BERKELEY (KPIX 5) — Bay Area Community Services (BACS) is the largest housing solutions program in the Bay Area and it’s largely funded by tens of millions of taxpayer dollars. BACS promises 75% success rates to house the homeless. But dozens of people say they’re back out on the street because of BACS.
“All I needed was a little help, that’s all,” said Arika Miles. After four years of living on the street, the homeless woman finally felt hopeful when counselors at the STAIR navigation center in Berkeley found her permanent housing.
“They were going to pay our rent for six months, which is plenty of time for someone to go back to work get on their feet,” she said.
But when she got to the address in Richmond, that hope faded. Her permanent home was a garage.
“Every time I had to go to the bathroom or cook breakfast or dinner, I had to go in, unlock the door,” said Miles.
She says her rent was $1,500 a month, paid for with public money awarded to the nonprofit that runs Berkeley’s navigation center: BACS.
When Miles complained, a building department inspector came out and found “no access to a restroom, black mold, nails sticking out of the walls, no electrical and a rat infestation.” The garage was ordered shut down and Miles is back on the street.
“I think it’s horrible, that is not right! Billions and billions of dollars donated to get us off the streets to get us permanent housing. So what is going on?” Miles said.
James Cartmill’s permanent placement through the STAIR program isn’t working out either. “It’s not a permanent situation, it’s continued turmoil,” he said.
BACS placed him and his wife in a small room in San Leandro house along with six other tenants and a live-in host. Taxpayer money given to BACS paid this bill, too.
According to Cartmill’s contract, the money goes to a company called Second Chance at Life Independent Living. At last check, it’s not licensed to do business in San Leandro. Cartmill says he can’t even use the living room because there are people sleeping in it. He says he’s not even allowed to cook.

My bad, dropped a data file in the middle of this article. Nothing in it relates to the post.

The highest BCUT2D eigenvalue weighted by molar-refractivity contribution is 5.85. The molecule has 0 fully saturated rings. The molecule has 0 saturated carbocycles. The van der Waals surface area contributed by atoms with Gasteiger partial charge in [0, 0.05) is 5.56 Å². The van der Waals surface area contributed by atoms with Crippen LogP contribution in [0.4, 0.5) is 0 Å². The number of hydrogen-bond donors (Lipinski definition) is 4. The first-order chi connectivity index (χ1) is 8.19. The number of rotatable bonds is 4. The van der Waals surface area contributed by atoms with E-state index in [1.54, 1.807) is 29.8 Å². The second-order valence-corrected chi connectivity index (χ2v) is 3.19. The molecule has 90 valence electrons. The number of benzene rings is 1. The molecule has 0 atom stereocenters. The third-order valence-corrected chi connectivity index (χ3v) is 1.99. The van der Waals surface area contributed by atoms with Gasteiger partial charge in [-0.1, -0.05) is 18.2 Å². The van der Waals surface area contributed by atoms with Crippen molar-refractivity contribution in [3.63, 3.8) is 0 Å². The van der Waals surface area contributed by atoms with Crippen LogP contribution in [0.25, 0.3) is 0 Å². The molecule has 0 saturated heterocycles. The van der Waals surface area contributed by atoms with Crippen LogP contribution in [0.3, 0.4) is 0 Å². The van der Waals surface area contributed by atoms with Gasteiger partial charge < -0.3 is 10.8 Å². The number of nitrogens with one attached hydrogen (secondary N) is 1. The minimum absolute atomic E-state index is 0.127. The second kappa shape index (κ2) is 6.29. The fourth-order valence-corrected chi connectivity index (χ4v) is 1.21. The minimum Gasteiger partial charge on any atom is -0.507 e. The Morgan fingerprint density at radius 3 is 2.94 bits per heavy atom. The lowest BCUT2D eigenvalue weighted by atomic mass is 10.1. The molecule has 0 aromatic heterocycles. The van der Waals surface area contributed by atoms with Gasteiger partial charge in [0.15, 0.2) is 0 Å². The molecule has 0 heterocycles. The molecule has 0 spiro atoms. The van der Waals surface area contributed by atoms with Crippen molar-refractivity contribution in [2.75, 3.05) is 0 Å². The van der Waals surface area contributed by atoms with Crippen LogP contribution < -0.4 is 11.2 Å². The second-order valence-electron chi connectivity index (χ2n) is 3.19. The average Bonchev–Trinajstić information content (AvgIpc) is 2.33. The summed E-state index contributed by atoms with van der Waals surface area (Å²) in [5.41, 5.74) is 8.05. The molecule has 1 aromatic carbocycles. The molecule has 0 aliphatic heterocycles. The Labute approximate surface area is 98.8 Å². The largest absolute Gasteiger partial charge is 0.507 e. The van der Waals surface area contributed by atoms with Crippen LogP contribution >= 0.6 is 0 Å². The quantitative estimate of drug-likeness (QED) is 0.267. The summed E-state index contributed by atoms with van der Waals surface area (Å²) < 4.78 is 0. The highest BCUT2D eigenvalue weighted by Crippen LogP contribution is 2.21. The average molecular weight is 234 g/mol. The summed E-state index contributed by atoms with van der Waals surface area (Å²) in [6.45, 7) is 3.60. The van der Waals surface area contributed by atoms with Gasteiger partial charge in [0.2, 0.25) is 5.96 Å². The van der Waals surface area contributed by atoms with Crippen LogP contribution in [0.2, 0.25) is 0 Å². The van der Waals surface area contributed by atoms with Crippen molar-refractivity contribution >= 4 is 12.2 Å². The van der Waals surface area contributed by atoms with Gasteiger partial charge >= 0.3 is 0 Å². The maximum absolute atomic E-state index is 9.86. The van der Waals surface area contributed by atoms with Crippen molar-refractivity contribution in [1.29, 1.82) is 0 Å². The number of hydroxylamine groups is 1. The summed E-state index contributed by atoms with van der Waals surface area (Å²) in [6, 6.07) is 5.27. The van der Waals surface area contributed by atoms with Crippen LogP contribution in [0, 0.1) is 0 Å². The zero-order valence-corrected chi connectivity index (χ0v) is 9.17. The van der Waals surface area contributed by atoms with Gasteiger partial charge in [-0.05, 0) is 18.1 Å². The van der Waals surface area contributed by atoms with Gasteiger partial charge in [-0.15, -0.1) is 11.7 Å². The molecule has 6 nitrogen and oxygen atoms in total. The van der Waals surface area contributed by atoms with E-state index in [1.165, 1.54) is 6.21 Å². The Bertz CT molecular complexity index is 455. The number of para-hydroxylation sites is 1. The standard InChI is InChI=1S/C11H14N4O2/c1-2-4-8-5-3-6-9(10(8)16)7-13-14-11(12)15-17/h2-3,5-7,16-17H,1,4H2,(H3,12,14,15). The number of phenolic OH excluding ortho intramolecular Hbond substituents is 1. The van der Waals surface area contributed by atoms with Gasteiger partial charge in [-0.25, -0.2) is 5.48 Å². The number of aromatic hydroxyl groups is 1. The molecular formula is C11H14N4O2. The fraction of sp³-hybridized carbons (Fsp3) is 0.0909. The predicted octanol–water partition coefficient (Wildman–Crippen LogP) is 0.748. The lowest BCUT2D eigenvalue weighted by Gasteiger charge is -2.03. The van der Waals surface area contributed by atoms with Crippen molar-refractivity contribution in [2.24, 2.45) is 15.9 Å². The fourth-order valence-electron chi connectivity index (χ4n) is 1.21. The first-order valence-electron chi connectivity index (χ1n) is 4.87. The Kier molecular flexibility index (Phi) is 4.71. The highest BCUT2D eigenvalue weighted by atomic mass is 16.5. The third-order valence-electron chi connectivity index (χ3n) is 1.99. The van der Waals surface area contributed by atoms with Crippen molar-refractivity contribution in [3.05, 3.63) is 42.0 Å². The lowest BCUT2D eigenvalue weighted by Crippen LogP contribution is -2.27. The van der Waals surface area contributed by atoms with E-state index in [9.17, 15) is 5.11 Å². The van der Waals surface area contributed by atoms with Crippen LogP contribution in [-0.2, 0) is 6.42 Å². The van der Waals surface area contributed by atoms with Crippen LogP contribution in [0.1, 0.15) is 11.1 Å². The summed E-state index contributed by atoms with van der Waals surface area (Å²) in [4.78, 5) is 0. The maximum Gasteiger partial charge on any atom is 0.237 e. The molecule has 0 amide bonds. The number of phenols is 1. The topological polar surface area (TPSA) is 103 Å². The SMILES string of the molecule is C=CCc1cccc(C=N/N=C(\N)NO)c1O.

Cartmill had it out with his landlady. A Facebook post shows her grabbing his breakfast. Shortly after, he received an eviction notice; he has to be out by year’s end.
“It has caused more stress than living on the street and dealing with the cops,” said Cartmill.
Then there’s a homeless senior who asked KPIX not to use her name or show her face. “Somebody has to be held accountable for this,” she said. BACS placed her in a room in a Stockton house for $850 a month. “That is absolutely ludicrous for anyone to even spend that type of money when they can find themselves a studio, especially out here in Stockton,” she said.
She’s right. KPIX looked on Zillow and found plenty of studios for about the same price. Once again, taxpayers paid the $850 a month there as well–that is, until a fire damaged the house.
The woman says that’s when her BACS counselor offered her a new placement in a halfway house for men in Berkeley. “Men who have been incarcerated and are out finishing their sentencing. What do I look like as a female? So now I am back to square one. So I am going to be sleeping in my car,” she said.
BACS was awarded nearly $5 million from the City of Berkeley to run the STAIR program through 2020, with part of that money going to housing subsidies. In its contract with the city, the nonprofit promises to meet a 75% success rate for placing homeless clients into permanent housing, something people on the street say is highly unlikely, if not impossible.
“They are just working the numbers, get these people in, let’s show how good we are doing,” said Michael Zint, founder of First They Came for the Homeless, a self-run, drug free homeless camp in Berkeley. As an activist, he hears from people on the street every day who tell him permanent housing is anything but.
“These people don’t need a palace. What they need is their own space. They need privacy, security, able to come and go as they please. Instead, they are being shuffled into the first opportunity available so somebody can check their name off a list of being homeless. That is not a solution. These people are going to end up back on the streets at some time,” said Zint.
BACS’ supposed success rates are inconsistent. It promised a 75% success rate to Berkeley for the STAIR program, but in its sales pitch for another navigation center in Fremont, BACS boasted an 82% success rate for the same program.